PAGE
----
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Too Many Words

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BY DAN KIEHL, Senior Pastor of Oakwood Presbyterian Church
 

            As we advance in technology, we are always creating new “needs” for ourselves.  60 years ago, televisions were a luxury; today they are found in 99% of American households.  35 years ago, personal computers were a luxury that only the wealthiest and most progressive people owned.  Today they are in 87% of American single-family homes.  30 years ago most people didn’t even know what a cell phone was, but today 96% of Americans own a one. 

            There is no doubt that these inventions have made our lives easier and more efficient.  But, as thankful as I am to live in the age where we have e-mail, cell phones, texting, and social media, I have the uneasy feeling that all of this extra communication is having a negative effect on our lives and culture.  Although it is true that communication is essential to healthy relationships, not all communication is good communication.  The book of Proverbs repeatedly distinguishes between the two.  Proverbs 12:18 says, “Reckless words pierce like a sword, but the tongue of the wise brings healing.”  Proverbs 15:2,4 say, “The tongue of the wise commends knowledge, but the mouth of the fool gushes folly…The tongue that brings healing is a tree of life, but a deceitful tongue crushes the spirit.”  Our words can bring the precious gifts of truth, wisdom, and healing; but they are also capable of doing incredible damage.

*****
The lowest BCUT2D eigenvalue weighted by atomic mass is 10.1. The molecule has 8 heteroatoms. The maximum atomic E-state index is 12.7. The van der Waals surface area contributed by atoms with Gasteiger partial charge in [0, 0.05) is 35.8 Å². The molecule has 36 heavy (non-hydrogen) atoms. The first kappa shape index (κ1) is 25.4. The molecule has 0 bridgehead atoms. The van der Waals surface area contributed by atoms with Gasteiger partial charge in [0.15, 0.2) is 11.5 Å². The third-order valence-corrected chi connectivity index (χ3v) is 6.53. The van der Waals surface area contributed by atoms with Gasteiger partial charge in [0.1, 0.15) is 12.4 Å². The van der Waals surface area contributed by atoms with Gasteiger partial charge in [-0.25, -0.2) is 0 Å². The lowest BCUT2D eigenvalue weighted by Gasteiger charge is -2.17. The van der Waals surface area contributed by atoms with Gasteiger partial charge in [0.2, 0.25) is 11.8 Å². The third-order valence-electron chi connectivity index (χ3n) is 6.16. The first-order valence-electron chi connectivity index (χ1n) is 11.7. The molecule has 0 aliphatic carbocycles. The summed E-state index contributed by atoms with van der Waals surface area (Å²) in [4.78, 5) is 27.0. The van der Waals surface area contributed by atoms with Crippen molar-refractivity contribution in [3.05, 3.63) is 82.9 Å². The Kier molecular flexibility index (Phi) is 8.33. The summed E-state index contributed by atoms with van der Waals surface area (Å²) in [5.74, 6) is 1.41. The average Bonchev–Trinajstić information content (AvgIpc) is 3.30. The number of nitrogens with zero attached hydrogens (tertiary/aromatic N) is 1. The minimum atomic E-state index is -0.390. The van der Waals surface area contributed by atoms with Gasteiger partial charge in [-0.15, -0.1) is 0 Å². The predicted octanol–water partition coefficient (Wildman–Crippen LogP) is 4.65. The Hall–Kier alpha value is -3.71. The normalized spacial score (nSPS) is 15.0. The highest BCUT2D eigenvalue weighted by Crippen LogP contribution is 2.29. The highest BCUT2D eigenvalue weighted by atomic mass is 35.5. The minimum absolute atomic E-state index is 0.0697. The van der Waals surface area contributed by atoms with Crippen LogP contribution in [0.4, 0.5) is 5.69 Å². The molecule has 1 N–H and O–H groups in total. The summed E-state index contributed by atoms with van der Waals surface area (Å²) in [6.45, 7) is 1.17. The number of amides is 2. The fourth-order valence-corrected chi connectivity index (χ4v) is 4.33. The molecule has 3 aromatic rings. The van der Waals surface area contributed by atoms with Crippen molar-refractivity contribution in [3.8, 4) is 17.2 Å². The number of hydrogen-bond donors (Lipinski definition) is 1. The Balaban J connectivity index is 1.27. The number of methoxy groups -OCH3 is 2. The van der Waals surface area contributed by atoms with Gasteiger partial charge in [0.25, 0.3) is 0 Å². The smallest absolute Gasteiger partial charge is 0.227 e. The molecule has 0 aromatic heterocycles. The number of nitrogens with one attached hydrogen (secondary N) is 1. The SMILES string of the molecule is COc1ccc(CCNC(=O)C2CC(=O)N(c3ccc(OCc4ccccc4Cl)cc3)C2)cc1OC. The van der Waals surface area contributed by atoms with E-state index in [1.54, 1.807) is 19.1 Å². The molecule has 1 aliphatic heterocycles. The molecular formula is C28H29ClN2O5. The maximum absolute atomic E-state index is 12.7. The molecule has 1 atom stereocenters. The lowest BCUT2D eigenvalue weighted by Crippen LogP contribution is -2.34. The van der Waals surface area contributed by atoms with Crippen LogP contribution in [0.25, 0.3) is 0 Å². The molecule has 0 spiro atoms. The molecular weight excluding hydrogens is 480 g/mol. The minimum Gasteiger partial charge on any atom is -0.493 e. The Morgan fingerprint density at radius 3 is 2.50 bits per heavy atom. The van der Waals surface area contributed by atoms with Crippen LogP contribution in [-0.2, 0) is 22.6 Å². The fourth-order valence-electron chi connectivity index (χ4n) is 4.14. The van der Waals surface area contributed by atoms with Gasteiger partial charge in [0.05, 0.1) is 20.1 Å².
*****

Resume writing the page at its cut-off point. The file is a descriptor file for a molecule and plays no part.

Jesus taught us that “out of the overflow of the heart the mouth speaks” (Matthew 12:34).  Just as opening a spigot allows the water under pressure to flow freely, so does opening our mouth to speak allow the content of our hearts to spew into the world around us.  And the more we know the Lord, the more we realize how much ugliness and filth still resides in our hearts.  That is why the book of Proverbs encourages us to carefully parcel out our words.  Proverbs 10:19 says, “When words are many, sin is not absent, but he who holds his tongue is wise.” 

            The new forms of technology encourage a kind of “stream-of-consciousness” communication that allows thoughts and emotions to be expressed with very little filtering or restraint, and what overflows from our mouths and keyboards is often foolish or corrupt or hurtful.  A hundred years ago, the only way to communicate with someone at a distance was by writing a letter and sending it by mail.  If you go back and read the correspondence between people during those times you are immediately struck by how thoughtful and eloquent their letters were.  Compare those letters to the typical texting and social media dialogue that people carry on with their friends and you can’t help but feel that we’ve lost something very important.  Watch a movie based upon a Jane Austen novel, such as “Sense and Sensibility” or “Pride and Prejudice”, and you can’t help but long for conversations that are filled with carefully chosen words and respect for others.